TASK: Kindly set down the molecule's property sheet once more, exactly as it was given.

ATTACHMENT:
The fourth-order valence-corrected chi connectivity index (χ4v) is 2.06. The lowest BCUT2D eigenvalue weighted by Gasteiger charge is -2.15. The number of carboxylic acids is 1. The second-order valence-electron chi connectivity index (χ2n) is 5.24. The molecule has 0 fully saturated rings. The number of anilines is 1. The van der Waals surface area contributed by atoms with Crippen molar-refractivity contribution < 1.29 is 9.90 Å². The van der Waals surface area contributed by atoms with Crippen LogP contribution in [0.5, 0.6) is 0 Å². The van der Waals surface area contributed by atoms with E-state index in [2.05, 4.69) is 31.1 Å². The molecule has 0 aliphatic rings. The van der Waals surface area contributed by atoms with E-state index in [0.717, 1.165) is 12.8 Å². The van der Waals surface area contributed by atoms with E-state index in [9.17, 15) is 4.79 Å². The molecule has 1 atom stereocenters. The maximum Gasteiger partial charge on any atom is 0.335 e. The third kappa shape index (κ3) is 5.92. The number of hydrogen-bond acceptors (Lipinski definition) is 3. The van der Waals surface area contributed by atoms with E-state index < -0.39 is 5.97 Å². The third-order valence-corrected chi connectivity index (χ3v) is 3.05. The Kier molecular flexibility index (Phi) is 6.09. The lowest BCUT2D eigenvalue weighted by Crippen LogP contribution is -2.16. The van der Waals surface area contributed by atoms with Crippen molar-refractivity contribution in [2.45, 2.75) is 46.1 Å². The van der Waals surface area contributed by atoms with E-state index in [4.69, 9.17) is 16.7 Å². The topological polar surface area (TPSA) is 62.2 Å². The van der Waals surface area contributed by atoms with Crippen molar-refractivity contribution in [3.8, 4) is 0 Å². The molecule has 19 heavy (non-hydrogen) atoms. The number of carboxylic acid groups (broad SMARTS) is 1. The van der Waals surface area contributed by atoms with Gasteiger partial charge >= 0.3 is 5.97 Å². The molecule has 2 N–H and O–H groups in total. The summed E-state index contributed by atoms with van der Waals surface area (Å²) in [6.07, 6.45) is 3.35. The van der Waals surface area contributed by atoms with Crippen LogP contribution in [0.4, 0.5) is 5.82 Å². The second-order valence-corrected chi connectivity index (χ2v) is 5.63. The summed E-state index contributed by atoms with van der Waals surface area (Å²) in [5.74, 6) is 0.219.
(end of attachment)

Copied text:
The fourth-order valence-corrected chi connectivity index (χ4v) is 2.06. The lowest BCUT2D eigenvalue weighted by Gasteiger charge is -2.15. The number of carboxylic acids is 1. The second-order valence-electron chi connectivity index (χ2n) is 5.24. The molecule has 0 fully saturated rings. The number of anilines is 1. The van der Waals surface area contributed by atoms with Crippen molar-refractivity contribution < 1.29 is 9.90 Å². The van der Waals surface area contributed by atoms with Crippen LogP contribution in [0.5, 0.6) is 0 Å². The van der Waals surface area contributed by atoms with E-state index in [2.05, 4.69) is 31.1 Å². The molecule has 0 aliphatic rings. The van der Waals surface area contributed by atoms with E-state index in [0.717, 1.165) is 12.8 Å². The van der Waals surface area contributed by atoms with E-state index in [9.17, 15) is 4.79 Å². The molecule has 1 atom stereocenters. The maximum Gasteiger partial charge on any atom is 0.335 e. The third kappa shape index (κ3) is 5.92. The number of hydrogen-bond acceptors (Lipinski definition) is 3. The van der Waals surface area contributed by atoms with E-state index < -0.39 is 5.97 Å². The third-order valence-corrected chi connectivity index (χ3v) is 3.05. The Kier molecular flexibility index (Phi) is 6.09. The lowest BCUT2D eigenvalue weighted by Crippen LogP contribution is -2.16. The van der Waals surface area contributed by atoms with Crippen molar-refractivity contribution in [2.45, 2.75) is 46.1 Å². The van der Waals surface area contributed by atoms with E-state index in [4.69, 9.17) is 16.7 Å². The topological polar surface area (TPSA) is 62.2 Å². The van der Waals surface area contributed by atoms with Crippen molar-refractivity contribution in [3.8, 4) is 0 Å². The molecule has 19 heavy (non-hydrogen) atoms. The number of carboxylic acid groups (broad SMARTS) is 1. The van der Waals surface area contributed by atoms with Gasteiger partial charge >= 0.3 is 5.97 Å². The molecule has 2 N–H and O–H groups in total. The summed E-state index contributed by atoms with van der Waals surface area (Å²) in [6.07, 6.45) is 3.35. The van der Waals surface area contributed by atoms with Crippen LogP contribution in [0.4, 0.5) is 5.82 Å². The second-order valence-corrected chi connectivity index (χ2v) is 5.63. The summed E-state index contributed by atoms with van der Waals surface area (Å²) in [5.74, 6) is 0.219.